and he said you lose. >> that was dorothy parker? >> i don't think so. dorothy parker said when he tell. dorothy parker said when he died, "who could tell." a very mean comment. and i want to say if you go back and look at coolidge he was a conservative hero and his tax rate was a gold standard tax rate, 25% was what he got the top rate down to and he fought like crazy. it started with wilson in the 1870's. when you look at what the socialites said about coolidge in washington, how cold he was. he wouldn't meet with them. they were from families that endorsed different policies. especially roosevelt, he was a let's get them go bully. and here was coolidge, prissy and cold and not giving out favorites. so he looked as though he had been weaned on a pickle. he was from new england. farmers don't talk a lot or waive their arms about because a cow might kick them. and it was tempermental, of temperament. he was a shy person. butted the a political person. he knew if he didn't talk a lot people would stop talking. and a political leader is bombarded with requests. and his silence was his way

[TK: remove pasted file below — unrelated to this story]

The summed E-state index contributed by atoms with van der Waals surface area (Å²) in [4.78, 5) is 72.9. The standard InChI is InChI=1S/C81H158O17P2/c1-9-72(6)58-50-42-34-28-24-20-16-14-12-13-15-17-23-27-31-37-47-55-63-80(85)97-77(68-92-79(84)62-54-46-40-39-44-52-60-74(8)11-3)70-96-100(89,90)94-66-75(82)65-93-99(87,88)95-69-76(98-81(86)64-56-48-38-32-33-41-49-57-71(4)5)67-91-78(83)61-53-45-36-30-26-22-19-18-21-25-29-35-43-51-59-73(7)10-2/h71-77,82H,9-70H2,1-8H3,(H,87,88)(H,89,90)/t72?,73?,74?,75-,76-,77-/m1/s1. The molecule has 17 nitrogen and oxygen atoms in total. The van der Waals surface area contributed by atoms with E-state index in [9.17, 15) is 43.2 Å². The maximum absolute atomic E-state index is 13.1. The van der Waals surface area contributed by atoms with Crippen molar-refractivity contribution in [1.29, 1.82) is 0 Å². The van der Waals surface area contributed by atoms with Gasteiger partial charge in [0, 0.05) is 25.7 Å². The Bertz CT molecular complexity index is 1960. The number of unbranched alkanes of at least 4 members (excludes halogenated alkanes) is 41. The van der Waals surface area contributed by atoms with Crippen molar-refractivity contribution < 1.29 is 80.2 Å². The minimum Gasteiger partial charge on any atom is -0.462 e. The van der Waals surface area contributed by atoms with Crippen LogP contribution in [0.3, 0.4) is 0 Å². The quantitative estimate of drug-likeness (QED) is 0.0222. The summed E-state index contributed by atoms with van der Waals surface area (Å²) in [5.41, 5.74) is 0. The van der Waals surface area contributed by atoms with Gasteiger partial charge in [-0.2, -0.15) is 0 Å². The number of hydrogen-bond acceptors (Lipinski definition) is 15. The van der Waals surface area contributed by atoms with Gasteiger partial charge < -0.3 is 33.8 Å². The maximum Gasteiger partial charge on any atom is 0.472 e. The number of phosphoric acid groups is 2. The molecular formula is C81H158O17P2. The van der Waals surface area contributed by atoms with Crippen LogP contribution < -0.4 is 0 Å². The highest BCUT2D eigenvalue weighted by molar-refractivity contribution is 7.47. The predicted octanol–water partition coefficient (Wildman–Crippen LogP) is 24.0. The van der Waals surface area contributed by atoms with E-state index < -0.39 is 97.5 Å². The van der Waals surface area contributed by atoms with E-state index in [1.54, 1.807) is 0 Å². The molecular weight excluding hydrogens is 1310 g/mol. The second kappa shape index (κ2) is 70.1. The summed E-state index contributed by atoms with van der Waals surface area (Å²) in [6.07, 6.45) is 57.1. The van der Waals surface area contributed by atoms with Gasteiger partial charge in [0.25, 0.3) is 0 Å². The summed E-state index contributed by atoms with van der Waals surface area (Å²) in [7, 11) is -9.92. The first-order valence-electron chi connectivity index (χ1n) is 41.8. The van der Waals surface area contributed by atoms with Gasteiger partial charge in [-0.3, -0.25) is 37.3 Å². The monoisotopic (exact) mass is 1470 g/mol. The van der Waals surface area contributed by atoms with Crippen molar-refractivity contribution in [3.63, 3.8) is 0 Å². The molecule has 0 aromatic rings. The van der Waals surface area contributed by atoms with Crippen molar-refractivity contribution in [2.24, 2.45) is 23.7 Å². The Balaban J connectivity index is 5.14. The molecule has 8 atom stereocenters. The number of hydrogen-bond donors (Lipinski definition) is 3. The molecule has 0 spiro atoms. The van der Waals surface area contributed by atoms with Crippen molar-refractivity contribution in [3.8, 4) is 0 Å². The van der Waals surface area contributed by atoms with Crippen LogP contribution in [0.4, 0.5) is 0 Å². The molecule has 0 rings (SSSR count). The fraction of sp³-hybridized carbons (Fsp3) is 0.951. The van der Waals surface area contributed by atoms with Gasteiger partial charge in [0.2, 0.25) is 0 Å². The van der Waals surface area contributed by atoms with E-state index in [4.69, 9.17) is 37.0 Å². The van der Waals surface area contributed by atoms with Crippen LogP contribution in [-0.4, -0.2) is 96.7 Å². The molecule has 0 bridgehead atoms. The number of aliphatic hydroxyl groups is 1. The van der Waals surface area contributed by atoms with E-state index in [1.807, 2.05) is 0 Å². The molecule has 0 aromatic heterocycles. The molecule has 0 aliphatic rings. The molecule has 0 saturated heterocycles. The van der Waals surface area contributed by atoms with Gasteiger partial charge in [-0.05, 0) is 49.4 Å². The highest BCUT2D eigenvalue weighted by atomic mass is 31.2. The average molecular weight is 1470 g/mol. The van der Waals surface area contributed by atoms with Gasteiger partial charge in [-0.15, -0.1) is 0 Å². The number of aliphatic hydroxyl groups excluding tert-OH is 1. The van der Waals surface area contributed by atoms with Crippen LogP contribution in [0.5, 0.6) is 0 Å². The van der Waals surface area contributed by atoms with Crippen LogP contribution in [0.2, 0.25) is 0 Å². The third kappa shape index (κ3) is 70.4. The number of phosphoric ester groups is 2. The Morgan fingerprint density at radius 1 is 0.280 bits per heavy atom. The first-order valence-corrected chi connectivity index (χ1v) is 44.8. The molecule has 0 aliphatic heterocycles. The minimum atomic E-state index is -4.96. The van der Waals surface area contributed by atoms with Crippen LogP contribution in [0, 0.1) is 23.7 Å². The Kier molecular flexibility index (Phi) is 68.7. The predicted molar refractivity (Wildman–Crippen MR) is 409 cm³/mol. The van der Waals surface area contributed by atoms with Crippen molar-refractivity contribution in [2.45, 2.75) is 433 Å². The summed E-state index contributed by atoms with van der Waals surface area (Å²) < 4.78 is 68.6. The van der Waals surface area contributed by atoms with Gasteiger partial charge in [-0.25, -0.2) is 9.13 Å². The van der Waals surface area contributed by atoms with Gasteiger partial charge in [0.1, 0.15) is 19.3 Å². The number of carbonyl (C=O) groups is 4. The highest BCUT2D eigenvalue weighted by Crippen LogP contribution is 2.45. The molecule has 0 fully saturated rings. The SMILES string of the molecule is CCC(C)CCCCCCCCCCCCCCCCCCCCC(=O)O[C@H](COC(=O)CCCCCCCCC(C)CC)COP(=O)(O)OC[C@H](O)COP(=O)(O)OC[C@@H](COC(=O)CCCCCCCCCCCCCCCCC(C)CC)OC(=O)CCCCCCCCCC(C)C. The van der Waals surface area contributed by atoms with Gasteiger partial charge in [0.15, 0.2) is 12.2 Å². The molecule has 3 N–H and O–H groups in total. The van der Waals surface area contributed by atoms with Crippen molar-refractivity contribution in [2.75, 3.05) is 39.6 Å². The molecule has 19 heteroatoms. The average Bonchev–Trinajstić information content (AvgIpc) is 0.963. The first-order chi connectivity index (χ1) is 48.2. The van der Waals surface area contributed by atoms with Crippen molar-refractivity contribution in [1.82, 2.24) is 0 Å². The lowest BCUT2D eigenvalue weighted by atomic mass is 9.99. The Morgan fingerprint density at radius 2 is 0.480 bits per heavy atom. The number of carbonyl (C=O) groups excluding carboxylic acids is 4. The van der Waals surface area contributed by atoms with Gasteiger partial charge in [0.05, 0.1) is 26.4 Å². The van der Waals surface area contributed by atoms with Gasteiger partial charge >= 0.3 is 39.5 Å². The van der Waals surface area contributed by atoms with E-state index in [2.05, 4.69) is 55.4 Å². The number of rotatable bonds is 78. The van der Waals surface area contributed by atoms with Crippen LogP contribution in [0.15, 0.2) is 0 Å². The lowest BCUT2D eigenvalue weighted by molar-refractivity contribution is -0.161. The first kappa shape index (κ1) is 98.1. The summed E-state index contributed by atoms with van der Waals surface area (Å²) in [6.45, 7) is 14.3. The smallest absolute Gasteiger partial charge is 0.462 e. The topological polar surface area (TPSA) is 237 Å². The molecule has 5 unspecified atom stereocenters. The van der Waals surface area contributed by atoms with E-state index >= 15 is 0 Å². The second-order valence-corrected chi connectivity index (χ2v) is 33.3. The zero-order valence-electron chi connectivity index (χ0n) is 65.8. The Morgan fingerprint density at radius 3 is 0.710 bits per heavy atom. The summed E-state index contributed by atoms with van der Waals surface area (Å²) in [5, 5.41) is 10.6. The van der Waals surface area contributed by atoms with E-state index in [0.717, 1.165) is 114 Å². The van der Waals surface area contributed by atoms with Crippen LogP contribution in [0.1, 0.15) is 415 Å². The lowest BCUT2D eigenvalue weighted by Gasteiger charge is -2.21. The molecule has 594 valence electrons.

: yeah, she was actually a lady's maid to lady maud hoare, and her name is dorothy lucas. and she's actually my wife's grandmother. and she was born in 1900. the story goes -- and we don't know if this is true or not -- is that in the first world war dorothy was the lady's maid to lady maud hoare, who was married to samuel hoare. >> appraiser: of the banking fame, is that right? >> man: i assume so, yes. yes. >> appraiser: i think so. >> man: and when a lady friend of lady hoare came 'round to paint one day, she saw dorothy was impressed by her beauty, and asked to paint her as well. hence, the painting of the lady's maid. >> appraiser: i see. well, that makes perfect sense because ordinarily a lady's maid would not have been able to afford the fees of such a portrait, it seems to me. and you say it's a lady portraitist? >> man: that's the story that has come down through the family. but we can't find a signature, and we've got no idea if that's true or not. >> appraiser: i must say that's rather thrown me because i had a sort of contender if it'd have been a male painter. 'cuz ob